Why Don’t You Get A Job? Understanding Voluntary Impoverishment in Maryland

Separating from a co-parent is an emotional process that can result in unruly behavior from a person you once loved. Child support is a prevalent topic during a separation because each party must learn to live independently of one another. In Maryland, if one parent is capable of earning an income and contributing to the support of the children, they are obligated to do so under the law. But what if your co-parent is consciously trying to avoid their financial obligation to your children?

What Is Voluntary Impoverishment in Prince George’s County, Maryland and Montgomery County, Maryland

When parents separate or divorce, a parent may also seek child support. In some cases, one party may have been the breadwinner during the marriage and now feels frustrated that they should contribute to expenses such as child support. When this frustration turns into full-blown refusal to maintain employment, it is called voluntary Impoverishment. Voluntary impoverishment is when a parent either ceases employment or works below their capacity to avoid paying child support. The parent deprives themselves of resources in order to manipulate the court system.

Determining Voluntary Impoverishment in Montgomery County, Maryland and Prince George’s County, Maryland

In determining if a parent is voluntary impoverished, the court will look at several factors, including but not limited to:

  • Current physical condition
  • Level of education
  • The timing of any change in employment or financial circumstances relative to the divorce proceedings
  • The relationship of the parties prior to divorce proceedings
  • Whether the parent has a history of withholding or underpaying child support
  • Their efforts to find and retain employment.

How To Prove Voluntary Impoverishment in Montgomery County, Maryland and Prince George’s County, Maryland

In Maryland, for a court to conclude that a party is voluntarily impoverished, the court must have sufficient evidence of earning capacity to impute an appropriate amount of potential income. The voluntarily impoverished party’s potential income or capacity to earn money will be attributed to them in order to determine their obligation to pay child support. The evidence used in the determination may be the parent’s earning history and/or expert witness testimony evaluating the party’s earning capacity. Then, the judge or magistrate will decide the party’s potential income and the potential income will be used to calculate child support or any arrears.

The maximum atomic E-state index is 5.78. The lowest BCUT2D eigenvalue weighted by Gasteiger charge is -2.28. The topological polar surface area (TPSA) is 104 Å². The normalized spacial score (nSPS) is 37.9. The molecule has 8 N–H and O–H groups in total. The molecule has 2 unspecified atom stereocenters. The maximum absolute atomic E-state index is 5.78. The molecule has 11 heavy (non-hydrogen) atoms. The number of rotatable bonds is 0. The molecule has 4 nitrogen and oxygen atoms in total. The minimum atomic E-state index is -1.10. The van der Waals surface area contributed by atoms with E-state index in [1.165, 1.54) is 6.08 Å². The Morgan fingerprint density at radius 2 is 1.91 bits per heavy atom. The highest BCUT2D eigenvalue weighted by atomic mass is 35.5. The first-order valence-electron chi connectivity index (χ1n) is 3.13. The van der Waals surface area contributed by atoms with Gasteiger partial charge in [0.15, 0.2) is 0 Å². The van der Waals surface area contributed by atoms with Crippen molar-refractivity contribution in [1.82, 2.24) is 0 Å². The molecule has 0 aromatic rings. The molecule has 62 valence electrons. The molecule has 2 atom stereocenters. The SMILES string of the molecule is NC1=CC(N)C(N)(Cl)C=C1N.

If You Believe Your Co-Parent Is Intentionally Underemployed, Contact an Experienced Montgomery County, Maryland or Prince George’s County, Maryland Divorce Attorney Today

If you want to know more about voluntary impoverishment and imputing income to determine child support, you should contact the Law Office of LaSheena M. Williams, LLC to discuss your options. If you need the assistance of an experienced Maryland divorce attorney contact the Law Office of LaSheena M. Williams at (301) 778 – 9950 or leave an online request for a consultation.

Our firm zealously represents clients across Rockville, Bethesda, Gaithersburg, Silver Spring, Takoma Park, Chevy Chase, College Park, Cheverly, Greenbelt, Oxon Hill, Hyattsville, Upper Marlboro, Largo, Bowie and surrounding communities.